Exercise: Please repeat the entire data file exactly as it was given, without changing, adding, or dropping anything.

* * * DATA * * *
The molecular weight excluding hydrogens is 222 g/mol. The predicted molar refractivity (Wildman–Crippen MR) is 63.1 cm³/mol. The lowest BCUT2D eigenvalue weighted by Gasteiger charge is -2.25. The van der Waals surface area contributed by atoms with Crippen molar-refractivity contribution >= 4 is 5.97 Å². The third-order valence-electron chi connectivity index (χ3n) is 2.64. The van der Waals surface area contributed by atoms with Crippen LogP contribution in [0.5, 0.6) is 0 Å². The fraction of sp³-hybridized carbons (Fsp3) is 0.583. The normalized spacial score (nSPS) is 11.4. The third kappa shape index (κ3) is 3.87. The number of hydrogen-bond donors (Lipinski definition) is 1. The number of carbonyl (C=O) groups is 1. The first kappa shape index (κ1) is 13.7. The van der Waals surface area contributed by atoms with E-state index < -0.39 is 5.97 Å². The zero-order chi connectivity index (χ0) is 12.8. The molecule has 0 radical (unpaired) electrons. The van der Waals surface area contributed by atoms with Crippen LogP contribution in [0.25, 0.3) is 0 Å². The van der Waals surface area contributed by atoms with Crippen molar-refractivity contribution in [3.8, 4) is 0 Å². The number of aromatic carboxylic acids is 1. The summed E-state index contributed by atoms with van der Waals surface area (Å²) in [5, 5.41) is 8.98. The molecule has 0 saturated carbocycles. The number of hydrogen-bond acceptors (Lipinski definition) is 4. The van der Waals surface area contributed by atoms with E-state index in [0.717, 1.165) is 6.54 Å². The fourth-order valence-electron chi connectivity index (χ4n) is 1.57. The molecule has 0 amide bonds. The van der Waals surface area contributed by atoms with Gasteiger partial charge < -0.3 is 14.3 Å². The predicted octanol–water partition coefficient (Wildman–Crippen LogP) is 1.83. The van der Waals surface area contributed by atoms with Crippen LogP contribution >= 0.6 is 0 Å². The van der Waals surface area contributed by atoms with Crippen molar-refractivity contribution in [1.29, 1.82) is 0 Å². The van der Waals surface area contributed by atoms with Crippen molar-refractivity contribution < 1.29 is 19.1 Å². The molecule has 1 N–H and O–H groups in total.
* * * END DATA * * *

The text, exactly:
The molecular weight excluding hydrogens is 222 g/mol. The predicted molar refractivity (Wildman–Crippen MR) is 63.1 cm³/mol. The lowest BCUT2D eigenvalue weighted by Gasteiger charge is -2.25. The van der Waals surface area contributed by atoms with Crippen molar-refractivity contribution >= 4 is 5.97 Å². The third-order valence-electron chi connectivity index (χ3n) is 2.64. The van der Waals surface area contributed by atoms with Crippen LogP contribution in [0.5, 0.6) is 0 Å². The fraction of sp³-hybridized carbons (Fsp3) is 0.583. The normalized spacial score (nSPS) is 11.4. The third kappa shape index (κ3) is 3.87. The number of hydrogen-bond donors (Lipinski definition) is 1. The number of carbonyl (C=O) groups is 1. The first kappa shape index (κ1) is 13.7. The van der Waals surface area contributed by atoms with E-state index < -0.39 is 5.97 Å². The zero-order chi connectivity index (χ0) is 12.8. The molecule has 0 radical (unpaired) electrons. The van der Waals surface area contributed by atoms with Crippen LogP contribution in [0.25, 0.3) is 0 Å². The van der Waals surface area contributed by atoms with Crippen molar-refractivity contribution in [3.8, 4) is 0 Å². The number of aromatic carboxylic acids is 1. The summed E-state index contributed by atoms with van der Waals surface area (Å²) in [5, 5.41) is 8.98. The molecule has 0 saturated carbocycles. The number of hydrogen-bond acceptors (Lipinski definition) is 4. The van der Waals surface area contributed by atoms with E-state index in [0.717, 1.165) is 6.54 Å². The fourth-order valence-electron chi connectivity index (χ4n) is 1.57. The molecule has 0 amide bonds. The van der Waals surface area contributed by atoms with Gasteiger partial charge < -0.3 is 14.3 Å². The predicted octanol–water partition coefficient (Wildman–Crippen LogP) is 1.83. The van der Waals surface area contributed by atoms with Crippen LogP contribution >= 0.6 is 0 Å². The van der Waals surface area contributed by atoms with Crippen molar-refractivity contribution in [1.29, 1.82) is 0 Å². The van der Waals surface area contributed by atoms with Crippen molar-refractivity contribution < 1.29 is 19.1 Å². The molecule has 1 N–H and O–H groups in total.